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In wake of Florida shooting, Pa. schools and police are on high alert

Written by Brett Sholtis/WITF News | Feb 22, 2018 5:58 PM
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Central York District parent Linda Veras-Lopez, center, leans her head on her 14-year-old son Tyler Shields' shoulder during a press conference outside the Springettsbury Township Police Department Thursday. Veras-Lopez said she plans to attend every press conference because she wants updates on the police investigation into threats made to the school district earlier this week. (Chris Dunn/York Daily Record)

In the week since the Florida school shooting that claimed 17 lives, Pennsylvania police forces and school districts are changing the way they respond to threats made on social media. Schools have closed and charges have been filed against teens who have made suspicious posts online.

In York County, Central York School District has been closed for two days as police seek to learn who posted threatening messages online.

"I feel at a loss-- I feel sad," said Barb Harcourt, a first grade teacher in the district who says the threats against schools have gotten worse in recent years, but nobody seems to know what can be done about it.  

Around the state there's been a spike in incidents reported by Pennsylvania State Police that involve police charging teens for comments posted online.

In West Perry School District, a ninth grader received 34 charges of terroristic threats and 34 charges of harassment for posting a list that threatened students and administrators.

Dauphin County state police are charging a high school student with terroristic threats for posting on Instagram, "I hate everyone at WV. Like why can't they all just disappear?"

Pennsylvania State Police spokesman Brent Miller says many of these incidents are playing out on social media.

"I don't think there's a particular rhyme or reason to these. I just know that with social media and the other forms of communication out there it seems that there has been somewhat of an increase with threats going on at schools."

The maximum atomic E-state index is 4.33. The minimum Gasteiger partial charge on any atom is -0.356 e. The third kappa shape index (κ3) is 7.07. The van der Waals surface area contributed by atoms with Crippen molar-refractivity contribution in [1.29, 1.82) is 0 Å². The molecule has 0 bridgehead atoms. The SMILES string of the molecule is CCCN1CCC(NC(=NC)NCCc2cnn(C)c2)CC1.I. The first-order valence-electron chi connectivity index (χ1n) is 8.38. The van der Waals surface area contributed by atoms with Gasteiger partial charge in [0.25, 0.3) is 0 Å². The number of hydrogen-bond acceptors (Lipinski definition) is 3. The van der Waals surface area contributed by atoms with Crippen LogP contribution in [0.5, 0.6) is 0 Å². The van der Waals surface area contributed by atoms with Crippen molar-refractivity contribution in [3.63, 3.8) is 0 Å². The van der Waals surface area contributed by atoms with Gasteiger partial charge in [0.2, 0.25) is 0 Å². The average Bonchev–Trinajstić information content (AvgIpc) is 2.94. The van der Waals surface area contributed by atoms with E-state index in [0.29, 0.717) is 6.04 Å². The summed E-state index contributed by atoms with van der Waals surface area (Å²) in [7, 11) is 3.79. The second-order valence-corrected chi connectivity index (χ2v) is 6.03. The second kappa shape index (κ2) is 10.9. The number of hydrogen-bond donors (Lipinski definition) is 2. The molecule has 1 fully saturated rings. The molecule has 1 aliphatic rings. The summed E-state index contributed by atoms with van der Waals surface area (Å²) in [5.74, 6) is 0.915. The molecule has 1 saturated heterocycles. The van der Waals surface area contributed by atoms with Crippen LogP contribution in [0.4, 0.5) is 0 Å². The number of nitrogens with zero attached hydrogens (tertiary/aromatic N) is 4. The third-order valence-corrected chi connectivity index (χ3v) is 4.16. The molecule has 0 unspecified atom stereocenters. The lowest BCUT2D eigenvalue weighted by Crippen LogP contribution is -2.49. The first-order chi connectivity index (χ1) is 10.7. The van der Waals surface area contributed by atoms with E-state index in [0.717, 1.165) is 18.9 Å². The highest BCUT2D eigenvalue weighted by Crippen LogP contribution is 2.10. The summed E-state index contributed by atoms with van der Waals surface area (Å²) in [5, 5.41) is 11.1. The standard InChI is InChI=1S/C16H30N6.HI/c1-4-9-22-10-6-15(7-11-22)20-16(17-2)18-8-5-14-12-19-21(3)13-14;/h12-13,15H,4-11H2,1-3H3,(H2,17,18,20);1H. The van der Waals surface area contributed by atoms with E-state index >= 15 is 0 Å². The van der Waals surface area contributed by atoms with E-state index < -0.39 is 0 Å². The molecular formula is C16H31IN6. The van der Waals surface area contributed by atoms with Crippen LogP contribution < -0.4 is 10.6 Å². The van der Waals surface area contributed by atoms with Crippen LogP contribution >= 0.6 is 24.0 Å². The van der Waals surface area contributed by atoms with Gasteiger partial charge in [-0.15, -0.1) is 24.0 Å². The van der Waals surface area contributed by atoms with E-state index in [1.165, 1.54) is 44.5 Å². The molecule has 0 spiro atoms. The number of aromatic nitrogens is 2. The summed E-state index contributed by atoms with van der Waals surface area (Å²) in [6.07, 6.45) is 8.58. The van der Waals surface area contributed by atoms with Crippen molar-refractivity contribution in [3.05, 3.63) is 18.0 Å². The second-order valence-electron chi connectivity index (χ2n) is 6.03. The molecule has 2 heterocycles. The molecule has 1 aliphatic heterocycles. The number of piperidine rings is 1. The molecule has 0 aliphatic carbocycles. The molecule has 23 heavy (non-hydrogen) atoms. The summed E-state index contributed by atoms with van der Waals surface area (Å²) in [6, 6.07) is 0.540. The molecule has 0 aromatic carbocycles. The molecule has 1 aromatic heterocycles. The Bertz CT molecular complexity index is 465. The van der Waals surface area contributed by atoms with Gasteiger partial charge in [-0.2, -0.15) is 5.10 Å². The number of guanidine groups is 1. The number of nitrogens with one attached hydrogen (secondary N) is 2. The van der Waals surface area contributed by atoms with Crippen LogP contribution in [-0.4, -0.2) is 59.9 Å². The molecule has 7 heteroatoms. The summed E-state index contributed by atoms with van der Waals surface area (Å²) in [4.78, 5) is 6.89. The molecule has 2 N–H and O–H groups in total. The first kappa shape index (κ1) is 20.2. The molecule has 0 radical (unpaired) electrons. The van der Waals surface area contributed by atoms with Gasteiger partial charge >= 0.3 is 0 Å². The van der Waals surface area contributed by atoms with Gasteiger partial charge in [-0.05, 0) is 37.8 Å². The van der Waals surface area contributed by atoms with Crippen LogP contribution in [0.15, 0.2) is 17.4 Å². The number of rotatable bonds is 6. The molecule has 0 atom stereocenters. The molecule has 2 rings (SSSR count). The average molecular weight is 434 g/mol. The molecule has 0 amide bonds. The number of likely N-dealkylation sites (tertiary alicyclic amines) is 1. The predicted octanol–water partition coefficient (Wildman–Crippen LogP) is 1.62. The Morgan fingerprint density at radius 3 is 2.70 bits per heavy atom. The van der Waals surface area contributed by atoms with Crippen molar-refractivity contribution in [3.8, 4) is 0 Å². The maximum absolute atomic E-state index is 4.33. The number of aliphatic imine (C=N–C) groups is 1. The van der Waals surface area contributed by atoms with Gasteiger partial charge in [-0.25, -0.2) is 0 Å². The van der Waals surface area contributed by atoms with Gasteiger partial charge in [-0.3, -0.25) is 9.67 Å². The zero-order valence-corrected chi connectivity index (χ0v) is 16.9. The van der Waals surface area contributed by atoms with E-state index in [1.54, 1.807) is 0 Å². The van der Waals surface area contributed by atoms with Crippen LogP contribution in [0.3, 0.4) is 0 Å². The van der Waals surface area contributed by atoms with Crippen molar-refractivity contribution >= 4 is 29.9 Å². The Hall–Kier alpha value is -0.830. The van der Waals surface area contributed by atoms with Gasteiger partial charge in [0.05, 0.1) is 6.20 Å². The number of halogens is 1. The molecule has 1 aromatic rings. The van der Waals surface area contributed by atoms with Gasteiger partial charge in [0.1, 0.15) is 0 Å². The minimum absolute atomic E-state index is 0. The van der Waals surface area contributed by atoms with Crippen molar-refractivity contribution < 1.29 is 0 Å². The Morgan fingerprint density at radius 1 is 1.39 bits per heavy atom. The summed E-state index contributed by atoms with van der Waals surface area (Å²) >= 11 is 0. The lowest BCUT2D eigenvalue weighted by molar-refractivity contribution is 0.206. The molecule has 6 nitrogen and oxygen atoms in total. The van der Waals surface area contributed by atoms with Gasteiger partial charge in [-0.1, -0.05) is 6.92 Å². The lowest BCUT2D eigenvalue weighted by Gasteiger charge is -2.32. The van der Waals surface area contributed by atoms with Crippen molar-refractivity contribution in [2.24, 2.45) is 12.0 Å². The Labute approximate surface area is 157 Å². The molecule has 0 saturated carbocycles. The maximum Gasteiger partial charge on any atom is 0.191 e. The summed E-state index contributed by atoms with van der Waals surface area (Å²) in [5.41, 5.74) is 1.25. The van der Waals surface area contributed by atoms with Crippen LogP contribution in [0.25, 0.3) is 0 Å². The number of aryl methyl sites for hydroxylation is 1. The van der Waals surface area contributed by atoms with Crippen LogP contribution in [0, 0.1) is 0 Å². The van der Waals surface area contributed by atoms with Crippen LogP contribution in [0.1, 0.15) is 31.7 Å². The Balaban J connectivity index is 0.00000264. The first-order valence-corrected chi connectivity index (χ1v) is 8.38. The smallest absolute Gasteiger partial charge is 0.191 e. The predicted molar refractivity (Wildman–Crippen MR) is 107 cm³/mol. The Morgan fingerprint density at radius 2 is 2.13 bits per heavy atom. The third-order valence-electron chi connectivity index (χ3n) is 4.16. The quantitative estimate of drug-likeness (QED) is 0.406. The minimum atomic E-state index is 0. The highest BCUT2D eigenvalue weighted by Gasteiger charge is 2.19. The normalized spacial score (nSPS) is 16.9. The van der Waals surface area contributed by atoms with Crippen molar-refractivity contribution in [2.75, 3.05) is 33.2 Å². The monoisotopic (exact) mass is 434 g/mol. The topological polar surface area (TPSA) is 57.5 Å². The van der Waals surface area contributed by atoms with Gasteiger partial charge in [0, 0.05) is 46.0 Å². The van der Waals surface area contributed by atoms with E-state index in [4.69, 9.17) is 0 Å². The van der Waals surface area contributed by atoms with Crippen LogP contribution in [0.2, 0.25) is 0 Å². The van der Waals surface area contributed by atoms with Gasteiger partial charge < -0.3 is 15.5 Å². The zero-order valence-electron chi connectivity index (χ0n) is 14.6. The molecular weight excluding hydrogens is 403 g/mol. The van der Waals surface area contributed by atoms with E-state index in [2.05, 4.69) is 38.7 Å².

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School students from Montgomery County, Md., in suburban Washington, rally in solidarity with those affected by the shooting at Parkland High School in Florida, at the Capitol in Washington, Wednesday, Feb. 21, 2018. (AP Photo/J. Scott Applewhite)

What's less clear is what permanent changes may happen.

"There's so many arguments for gun control, mental health, parent control -- I think it's a combination," Harcourt said. She thinks metal detectors may be a good idea, but rejects the idea of teachers carrying firearms. 

That's a position shared by Pennsylvania State Education Association, the largest teachers' union in the state. Spokesman Wythe Keever says his group is pushing for increased security, but opposes measures to arm teachers -- a suggestion often made by the National Rifle Association, which President Donald Trump echoed Thursday.

"Just simply put," Keever said, "teachers' jobs are to teach children. They are not police."

Even for police, the long term response is unclear. In the Central York School District, Springettsbury Township Police Chief Daniel Stump says they don't have a long term plan, though his agency and the school district are holding a town hall meeting Feb. 28 to discuss options. 

"This experience has definitely led us down a path that we're not familiar with," Stump said. "We're learning as we go as well."

While police and schools seeks solutions, high school students around the country are staging protests and walking out of class. At the Pennsylvania School board association, spokesman Steve Robinson says maybe that response from students will be what makes this different from the aftermath of so many other mass shootings. 

"I certainly hope that this is the final wakeup call that is needed to make some changes," Robinson said. "Like I said the student activism is something I don't think we've experienced. I think their voices are certainly important in this dialogue, and perhaps that's what's needed to make the changes."

Published in Harrisburg, News, Perry County, York

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